and Karla Beauchamp of Tuleta, Texas
both descend from ancestors who planted cotton.
Will’s father also taught Texas history in nearby Pettus, Texas. The apple doesn’t
fall from the tree and Will discovered early on that he had inherited the history
Beauchamp’s own words: “I started out collecting antique bottles in my youth in
the Tuleta / Beeville
area of South Texas. My father teaching
history just fueled my desire to collect historical items, especially from South
Texas. I then started collecting cotton
gin postcards. Almost every town
in Texas had at least one cotton gin and many had several. Before and after
the Civil War many Southerners migrated to Texas.
The families were so big that most farms were self-sufficient. Many cotton farmers
who knew nothing else found that cotton didn't grow very well in some regions.
years ago I caught the bridge craze. The story of the old Texas
bridges is similar to the fate of the gins.
Almost all of them are gone now and it's a history that some of us want to save.
I thought that by sharing my collection with Texas Escapes’
readers, it would reach a much larger audience than it would stuck away and only
seen by a few.”
Texas Bridges - Series One:
Ballinger, Corpus Christi, Junction, Marble Falls, Marlin, Mineral Wells, Concho
River Bridge, Tandy’s Station, Tuleta and Gatesville
Texas, Colorado River, The G.C. & S.F. Railroad Bridge (still standing)|
River Bridge, also known as the Lone Wolf Bridge, Lone
Postcard circa 1906
Christi, The old Bascule Bridge opening for the USS Constitution (“Old Ironsides”)
Dismantled and replaced by the current bridge in the early 1960s.|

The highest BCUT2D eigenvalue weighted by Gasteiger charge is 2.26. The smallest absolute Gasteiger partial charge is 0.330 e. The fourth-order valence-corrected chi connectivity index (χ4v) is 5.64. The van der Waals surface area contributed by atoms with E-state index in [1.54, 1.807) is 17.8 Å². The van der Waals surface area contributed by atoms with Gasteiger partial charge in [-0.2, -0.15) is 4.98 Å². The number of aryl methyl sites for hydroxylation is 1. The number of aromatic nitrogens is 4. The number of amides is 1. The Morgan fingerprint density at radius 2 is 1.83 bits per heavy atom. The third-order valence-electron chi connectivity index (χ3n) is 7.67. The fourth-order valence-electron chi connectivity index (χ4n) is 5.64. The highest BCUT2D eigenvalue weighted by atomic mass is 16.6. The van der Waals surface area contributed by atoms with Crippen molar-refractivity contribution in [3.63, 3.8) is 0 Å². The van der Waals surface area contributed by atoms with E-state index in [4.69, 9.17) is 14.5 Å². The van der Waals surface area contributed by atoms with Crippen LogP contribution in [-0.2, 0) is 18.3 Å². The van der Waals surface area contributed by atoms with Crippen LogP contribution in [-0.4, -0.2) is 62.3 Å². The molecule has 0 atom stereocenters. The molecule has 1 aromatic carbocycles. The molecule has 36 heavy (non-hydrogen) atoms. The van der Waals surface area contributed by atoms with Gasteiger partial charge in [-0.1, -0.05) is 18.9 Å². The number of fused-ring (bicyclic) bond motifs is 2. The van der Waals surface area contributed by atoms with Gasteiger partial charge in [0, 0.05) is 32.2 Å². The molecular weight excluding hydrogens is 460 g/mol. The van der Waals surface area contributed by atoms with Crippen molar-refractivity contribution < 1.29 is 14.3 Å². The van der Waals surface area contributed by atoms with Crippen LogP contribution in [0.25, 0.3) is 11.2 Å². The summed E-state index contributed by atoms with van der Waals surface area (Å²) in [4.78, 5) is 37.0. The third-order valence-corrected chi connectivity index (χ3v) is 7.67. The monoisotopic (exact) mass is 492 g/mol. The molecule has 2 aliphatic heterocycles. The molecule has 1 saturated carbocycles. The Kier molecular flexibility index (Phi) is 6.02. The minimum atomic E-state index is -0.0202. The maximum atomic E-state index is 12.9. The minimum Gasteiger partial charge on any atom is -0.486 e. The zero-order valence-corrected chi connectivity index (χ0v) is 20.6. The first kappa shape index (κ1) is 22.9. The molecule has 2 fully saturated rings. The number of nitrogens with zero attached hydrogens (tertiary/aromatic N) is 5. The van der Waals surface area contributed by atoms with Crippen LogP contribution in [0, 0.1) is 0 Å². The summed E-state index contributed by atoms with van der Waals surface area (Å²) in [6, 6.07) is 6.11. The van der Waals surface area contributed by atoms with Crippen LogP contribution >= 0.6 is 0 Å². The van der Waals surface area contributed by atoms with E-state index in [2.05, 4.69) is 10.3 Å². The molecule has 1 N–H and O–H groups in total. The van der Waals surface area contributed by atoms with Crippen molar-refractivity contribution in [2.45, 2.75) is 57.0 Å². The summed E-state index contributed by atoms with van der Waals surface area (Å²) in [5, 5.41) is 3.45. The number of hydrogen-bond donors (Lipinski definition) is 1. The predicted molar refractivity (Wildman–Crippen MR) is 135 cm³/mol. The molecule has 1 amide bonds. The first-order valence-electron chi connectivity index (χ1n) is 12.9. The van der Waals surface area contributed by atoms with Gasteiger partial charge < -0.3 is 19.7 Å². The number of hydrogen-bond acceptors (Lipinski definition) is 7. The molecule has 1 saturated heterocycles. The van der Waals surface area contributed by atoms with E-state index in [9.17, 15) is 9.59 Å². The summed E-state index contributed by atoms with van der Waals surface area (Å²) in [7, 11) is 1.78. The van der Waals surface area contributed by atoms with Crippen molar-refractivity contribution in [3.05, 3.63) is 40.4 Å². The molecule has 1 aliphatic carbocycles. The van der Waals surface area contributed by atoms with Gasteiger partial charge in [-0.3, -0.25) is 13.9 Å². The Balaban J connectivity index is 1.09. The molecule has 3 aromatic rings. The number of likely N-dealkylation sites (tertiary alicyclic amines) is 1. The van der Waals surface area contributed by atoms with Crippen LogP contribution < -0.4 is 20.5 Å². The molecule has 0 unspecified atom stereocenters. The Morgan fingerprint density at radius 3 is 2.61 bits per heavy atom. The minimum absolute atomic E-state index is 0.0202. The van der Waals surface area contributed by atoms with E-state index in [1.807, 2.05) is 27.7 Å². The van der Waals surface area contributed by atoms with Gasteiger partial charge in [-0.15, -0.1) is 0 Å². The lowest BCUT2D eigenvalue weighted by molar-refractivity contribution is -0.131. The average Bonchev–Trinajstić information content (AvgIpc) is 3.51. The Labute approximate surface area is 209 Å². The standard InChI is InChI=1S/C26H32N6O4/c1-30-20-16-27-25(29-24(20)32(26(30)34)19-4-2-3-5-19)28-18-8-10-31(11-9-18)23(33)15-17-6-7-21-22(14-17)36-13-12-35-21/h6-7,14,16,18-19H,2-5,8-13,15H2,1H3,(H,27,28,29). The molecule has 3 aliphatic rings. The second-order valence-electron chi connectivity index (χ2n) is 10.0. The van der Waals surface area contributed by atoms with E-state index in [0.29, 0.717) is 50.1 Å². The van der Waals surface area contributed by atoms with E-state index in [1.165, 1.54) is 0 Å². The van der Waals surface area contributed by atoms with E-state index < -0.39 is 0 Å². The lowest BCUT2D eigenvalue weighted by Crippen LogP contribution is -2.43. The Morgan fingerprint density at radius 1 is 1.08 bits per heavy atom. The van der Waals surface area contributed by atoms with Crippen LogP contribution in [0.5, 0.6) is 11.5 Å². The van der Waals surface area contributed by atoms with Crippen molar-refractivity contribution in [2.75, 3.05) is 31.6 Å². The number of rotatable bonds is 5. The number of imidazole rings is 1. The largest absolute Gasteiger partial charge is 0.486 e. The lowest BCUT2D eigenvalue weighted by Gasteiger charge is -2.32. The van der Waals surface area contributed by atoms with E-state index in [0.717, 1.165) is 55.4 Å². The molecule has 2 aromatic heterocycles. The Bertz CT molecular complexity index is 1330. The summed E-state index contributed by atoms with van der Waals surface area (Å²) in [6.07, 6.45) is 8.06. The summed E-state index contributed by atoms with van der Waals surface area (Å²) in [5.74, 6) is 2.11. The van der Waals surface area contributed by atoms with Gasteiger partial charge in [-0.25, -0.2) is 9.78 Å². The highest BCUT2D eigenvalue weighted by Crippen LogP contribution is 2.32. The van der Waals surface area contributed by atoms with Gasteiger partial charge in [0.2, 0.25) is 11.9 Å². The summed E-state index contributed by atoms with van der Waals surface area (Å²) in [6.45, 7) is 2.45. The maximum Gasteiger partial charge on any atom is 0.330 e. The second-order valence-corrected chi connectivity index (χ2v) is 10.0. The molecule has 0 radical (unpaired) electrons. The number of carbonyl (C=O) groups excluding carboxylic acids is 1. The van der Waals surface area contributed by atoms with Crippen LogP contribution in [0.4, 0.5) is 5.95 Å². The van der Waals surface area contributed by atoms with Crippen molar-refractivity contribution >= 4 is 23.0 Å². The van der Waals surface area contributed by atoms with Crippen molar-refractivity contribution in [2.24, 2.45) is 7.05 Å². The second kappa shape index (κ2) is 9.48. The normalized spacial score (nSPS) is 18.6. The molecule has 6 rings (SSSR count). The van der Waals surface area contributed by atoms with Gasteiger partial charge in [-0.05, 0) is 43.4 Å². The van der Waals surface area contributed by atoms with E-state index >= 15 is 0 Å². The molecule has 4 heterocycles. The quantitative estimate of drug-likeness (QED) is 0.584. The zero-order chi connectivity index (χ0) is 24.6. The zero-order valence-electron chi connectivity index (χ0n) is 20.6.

at Junction, Texas - postcard
dated Jan 3, 1926 (No information available)|
River Bridge, Marlin, Texas - postmarked
1907 (supports still visible in 2007)|
at Tandy's Station (on Texas-Mexico border), burned.|
No information available
on the bridge or the community.
Medio Creek Bridge at Tuleta, Texas.|
"Writing on the back of the postcard is a message from one of the men pictured
on the bridge to his sister. He states this is the new bridge they just built.
Postcard dated May 1909." - Will Beauchamp
Bridges - Forum Subject:
I really enjoyed seeing all of Will Beauchamp's old bridge postcards!
My great-grandfather came to Texas from France in 1869, and within a few years
he was working for the old I&GN Railroad (merged with Missouri Pacific). He was
a bridge engineer, and actually supervised the crews who built or repaired many
of these old train bridges you show here, especially the ones in central Texas,
in his nearly 50 year career with the railroad. I had no idea what that work entailed,
and it was a real treat to see these pictures so I can pass them on to my grandchildren!
Thank you! - Kaye Vivian, July 10, 2010
Subject: Gallery of Forgotten Bridges
What great photos!! I was doing some research on an old bridge in Ballinger
and happened upon your site. There is one bridge you identify in your Forgotten
Gallery as the Concho River bridge – I believe it is also known as the Lone Wolf
Bridge. Keep up the great work – very interesting and educational! - Kathy Keane,
San Angelo, June 18, 2008